A popular annual list of top installed Trello Power-ups (Blue Cat Reports) has called out one of my Trello Power-Ups for its quick growth. At less than a year old is already have over 5000+ active installs.
See the article here: https://www.bluecatreports.com/blog/power-up-stats-2022/
Install Card Priority Badge here: https://trello.com/power-ups/622beeb83f53e80ce0e50001
See all my Power-Ups here: https://kryl.com/?page=/trello
To date I have created four Trello Power-Ups that I use every day to fill a gap that I need in order to scrum my life’s “backlog.” I was first turned towards Trello when I read Deep Work by Cal Newport. Since then I created:
Each time I created a Power-Up, I found myself going back to the documentation over and over again for the most trivial items. So, I finally sat down and hacked out a type definitions file based on the existing Trello Power-Up Documentation.
You can find all the information about the type library I created here:
Continuing to use Trello I found a need to take cards that had been sitting around a while and put them in a place other than Archive (and forget them). What I had been doing was copy/pasting them in checklists in another card and as needed taking the check list items and promoting them back to a card. However, after performing the manual process (which could take a lot of time) enough times, I decided it was time for another Power-Up. So, I created the Demote a Card Power-Up:
Also — while building this Power-Up, I also got a tad frustrated that there was not any IntelliSense code assistance from the Trello Library. So, I build one in JSDOC and will likely be publishing that on GitHub soon. Not sure how many other developers there are out there that write Power-Ups, but my hope is it might be useful.
I have been away from my blog for quite a long while. I had moved from doing work exclusively in the Office Developer space to general development, web development, even PowerShell development. The randomization was both distracting and eye opening. So, I took on a new role as a Program Manager that has only tangential involvement with Office and almost none to do with Office Development. So, that is why it has been a while. I have been involved in other projects and mentoring in Office Development projects and actually have a pet project I have been working on for an Outlook add-in as well.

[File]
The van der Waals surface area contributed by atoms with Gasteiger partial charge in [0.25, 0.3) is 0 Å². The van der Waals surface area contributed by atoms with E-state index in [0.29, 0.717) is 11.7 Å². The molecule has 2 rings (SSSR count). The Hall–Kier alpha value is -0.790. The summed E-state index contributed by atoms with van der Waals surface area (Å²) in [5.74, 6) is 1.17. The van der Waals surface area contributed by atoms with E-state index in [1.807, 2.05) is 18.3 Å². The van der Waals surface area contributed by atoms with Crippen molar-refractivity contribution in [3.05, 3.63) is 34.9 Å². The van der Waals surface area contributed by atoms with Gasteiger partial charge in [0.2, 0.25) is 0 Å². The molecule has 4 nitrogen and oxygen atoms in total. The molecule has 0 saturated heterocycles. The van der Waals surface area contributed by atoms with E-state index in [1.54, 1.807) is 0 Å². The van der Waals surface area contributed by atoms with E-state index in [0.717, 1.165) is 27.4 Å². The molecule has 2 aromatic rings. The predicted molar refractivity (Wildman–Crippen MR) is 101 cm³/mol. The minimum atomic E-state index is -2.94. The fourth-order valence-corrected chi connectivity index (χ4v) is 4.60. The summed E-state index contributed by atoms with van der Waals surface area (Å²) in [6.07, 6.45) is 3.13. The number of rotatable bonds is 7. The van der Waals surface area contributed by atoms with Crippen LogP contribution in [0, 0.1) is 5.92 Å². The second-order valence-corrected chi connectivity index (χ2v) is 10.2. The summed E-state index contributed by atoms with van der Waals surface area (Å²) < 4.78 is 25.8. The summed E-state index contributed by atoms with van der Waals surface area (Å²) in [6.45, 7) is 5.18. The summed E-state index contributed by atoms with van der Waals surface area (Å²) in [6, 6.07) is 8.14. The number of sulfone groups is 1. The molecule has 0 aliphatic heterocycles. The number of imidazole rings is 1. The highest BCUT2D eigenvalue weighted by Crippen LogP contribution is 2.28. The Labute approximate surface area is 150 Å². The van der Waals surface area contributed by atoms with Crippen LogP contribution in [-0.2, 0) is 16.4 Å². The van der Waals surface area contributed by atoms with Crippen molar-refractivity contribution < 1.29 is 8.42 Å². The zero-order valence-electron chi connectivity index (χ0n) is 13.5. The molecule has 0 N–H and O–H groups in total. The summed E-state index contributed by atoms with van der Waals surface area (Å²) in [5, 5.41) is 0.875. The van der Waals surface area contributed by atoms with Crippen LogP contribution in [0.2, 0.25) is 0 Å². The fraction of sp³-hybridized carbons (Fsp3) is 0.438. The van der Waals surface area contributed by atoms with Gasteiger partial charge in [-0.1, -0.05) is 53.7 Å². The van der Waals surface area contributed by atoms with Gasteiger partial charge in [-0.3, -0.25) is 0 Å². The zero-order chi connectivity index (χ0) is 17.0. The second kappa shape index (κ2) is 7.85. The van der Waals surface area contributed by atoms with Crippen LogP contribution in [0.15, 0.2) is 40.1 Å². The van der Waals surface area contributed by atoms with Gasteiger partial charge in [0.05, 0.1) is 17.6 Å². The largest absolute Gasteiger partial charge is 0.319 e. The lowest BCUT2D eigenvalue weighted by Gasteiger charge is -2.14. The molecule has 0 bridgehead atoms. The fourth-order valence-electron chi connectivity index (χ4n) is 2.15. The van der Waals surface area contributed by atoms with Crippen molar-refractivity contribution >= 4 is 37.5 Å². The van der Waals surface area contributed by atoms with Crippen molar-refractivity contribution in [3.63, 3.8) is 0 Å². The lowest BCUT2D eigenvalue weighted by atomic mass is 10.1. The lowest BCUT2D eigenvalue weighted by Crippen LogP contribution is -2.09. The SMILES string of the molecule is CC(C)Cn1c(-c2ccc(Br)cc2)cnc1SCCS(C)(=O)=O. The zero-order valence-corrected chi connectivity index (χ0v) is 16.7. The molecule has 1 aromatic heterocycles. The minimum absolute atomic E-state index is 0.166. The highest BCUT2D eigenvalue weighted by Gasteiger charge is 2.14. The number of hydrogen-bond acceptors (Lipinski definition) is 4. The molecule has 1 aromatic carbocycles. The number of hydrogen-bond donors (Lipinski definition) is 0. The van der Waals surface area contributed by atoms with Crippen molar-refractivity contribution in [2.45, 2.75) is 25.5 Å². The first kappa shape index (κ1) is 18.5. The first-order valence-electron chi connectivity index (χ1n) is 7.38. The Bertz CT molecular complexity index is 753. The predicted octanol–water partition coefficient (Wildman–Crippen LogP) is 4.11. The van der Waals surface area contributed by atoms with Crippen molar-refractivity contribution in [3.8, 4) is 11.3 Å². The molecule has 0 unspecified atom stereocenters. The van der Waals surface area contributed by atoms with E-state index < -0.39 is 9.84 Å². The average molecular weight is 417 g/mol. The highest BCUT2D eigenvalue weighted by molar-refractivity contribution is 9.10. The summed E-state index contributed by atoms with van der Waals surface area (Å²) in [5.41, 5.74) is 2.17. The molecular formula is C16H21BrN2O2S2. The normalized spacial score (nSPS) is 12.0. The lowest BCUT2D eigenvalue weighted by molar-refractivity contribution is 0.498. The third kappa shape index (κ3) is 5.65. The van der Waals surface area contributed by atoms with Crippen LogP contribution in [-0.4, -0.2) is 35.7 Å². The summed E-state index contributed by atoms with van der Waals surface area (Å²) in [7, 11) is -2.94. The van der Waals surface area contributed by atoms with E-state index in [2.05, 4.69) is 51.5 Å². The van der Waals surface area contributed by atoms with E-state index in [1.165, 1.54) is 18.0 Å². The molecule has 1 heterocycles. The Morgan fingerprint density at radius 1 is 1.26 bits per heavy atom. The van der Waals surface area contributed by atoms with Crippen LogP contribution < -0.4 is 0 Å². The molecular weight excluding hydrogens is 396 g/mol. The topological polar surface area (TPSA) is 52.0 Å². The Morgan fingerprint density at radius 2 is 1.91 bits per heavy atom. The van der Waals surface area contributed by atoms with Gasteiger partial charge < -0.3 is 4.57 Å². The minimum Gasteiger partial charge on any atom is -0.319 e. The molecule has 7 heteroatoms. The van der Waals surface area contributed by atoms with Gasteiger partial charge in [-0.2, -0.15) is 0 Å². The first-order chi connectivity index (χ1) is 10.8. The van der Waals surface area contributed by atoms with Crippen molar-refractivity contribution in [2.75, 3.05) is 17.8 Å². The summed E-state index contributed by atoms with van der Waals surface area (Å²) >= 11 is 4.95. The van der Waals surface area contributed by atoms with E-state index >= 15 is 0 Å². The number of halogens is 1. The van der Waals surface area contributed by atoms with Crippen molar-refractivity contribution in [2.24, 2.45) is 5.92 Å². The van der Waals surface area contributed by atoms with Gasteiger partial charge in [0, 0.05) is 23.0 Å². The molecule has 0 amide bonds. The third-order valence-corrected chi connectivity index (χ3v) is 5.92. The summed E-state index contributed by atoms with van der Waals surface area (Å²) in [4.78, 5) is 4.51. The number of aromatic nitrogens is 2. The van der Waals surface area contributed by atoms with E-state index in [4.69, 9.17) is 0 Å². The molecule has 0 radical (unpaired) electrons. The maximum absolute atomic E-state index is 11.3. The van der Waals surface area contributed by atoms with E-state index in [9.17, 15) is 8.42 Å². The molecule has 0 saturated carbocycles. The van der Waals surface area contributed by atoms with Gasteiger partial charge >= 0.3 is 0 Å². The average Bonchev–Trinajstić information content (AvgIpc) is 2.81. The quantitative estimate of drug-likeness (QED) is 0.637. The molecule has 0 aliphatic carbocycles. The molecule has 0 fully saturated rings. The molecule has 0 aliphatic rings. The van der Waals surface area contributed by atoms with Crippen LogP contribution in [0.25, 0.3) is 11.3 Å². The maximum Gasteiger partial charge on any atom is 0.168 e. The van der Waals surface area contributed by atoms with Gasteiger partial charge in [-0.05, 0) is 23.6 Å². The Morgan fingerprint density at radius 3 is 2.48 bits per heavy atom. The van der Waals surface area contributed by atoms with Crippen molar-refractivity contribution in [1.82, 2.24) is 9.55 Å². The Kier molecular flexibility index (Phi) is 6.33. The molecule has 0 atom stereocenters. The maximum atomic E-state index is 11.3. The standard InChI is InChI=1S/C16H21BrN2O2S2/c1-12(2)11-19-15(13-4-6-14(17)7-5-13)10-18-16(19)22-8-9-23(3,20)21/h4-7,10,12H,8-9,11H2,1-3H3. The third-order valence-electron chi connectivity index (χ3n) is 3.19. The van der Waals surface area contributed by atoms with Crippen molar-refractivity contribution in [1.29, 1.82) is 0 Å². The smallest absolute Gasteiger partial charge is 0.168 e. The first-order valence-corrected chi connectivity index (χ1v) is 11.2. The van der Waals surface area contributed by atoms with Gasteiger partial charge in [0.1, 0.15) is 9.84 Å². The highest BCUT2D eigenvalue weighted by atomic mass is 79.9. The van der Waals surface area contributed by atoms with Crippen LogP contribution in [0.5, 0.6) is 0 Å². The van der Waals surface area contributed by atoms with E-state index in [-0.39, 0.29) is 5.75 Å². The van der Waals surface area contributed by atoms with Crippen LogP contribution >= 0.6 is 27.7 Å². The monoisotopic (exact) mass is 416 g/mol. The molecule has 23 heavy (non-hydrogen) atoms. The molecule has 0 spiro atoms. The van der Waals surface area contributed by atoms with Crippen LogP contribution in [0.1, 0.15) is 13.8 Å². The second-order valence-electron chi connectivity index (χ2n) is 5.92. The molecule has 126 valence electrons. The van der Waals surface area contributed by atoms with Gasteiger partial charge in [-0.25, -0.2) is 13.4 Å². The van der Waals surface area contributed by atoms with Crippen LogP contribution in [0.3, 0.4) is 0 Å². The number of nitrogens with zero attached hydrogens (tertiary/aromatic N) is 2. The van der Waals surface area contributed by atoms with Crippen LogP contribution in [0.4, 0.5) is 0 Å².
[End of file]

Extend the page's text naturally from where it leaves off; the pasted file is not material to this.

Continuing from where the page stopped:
Through all this, however, one thing I have been getting into is reading a lot around productivity and trying to make the most of my time, or better yet free up my time to do more things I would like to do. This is where my journey crossed paths with the productivity books written by Cal Newport. His book pointed me to the 4-Hour Workweek by Tim Ferris and how to automate aspects of life. As I have moved towards more and more automation, one area, thanks to Cal Newport that has helped me keep organized in that effort is an application called Trello.
Now, I am a Microsoft guy, and I know, I know, Microsoft has a tool called Planner (now called Tasks) that is a similar Kanban tool. But one thing it does not have integrated into it is the ability for extensions. And another is a mobile app. So, Trello has been an amazing way for me to get organized.
One reason I also like Trello as I mentioned was extensibility. Being an extensibility guy, I immediately found “room” to build some useful extensions into Trello. So, I learned their API and viola, I have built two Power-Ups (as they are known):
I have a few ideas for more but will be working on suggestions I have received from the first and the second one JUST got published right before this blog post. Additionally, I am working on a few other side projects including writing a book.
I have worked hard over the last year to free up time to do the things I want to do. And so far, so good… thank you Trello (and thank you Cal Newport for pointing me to it).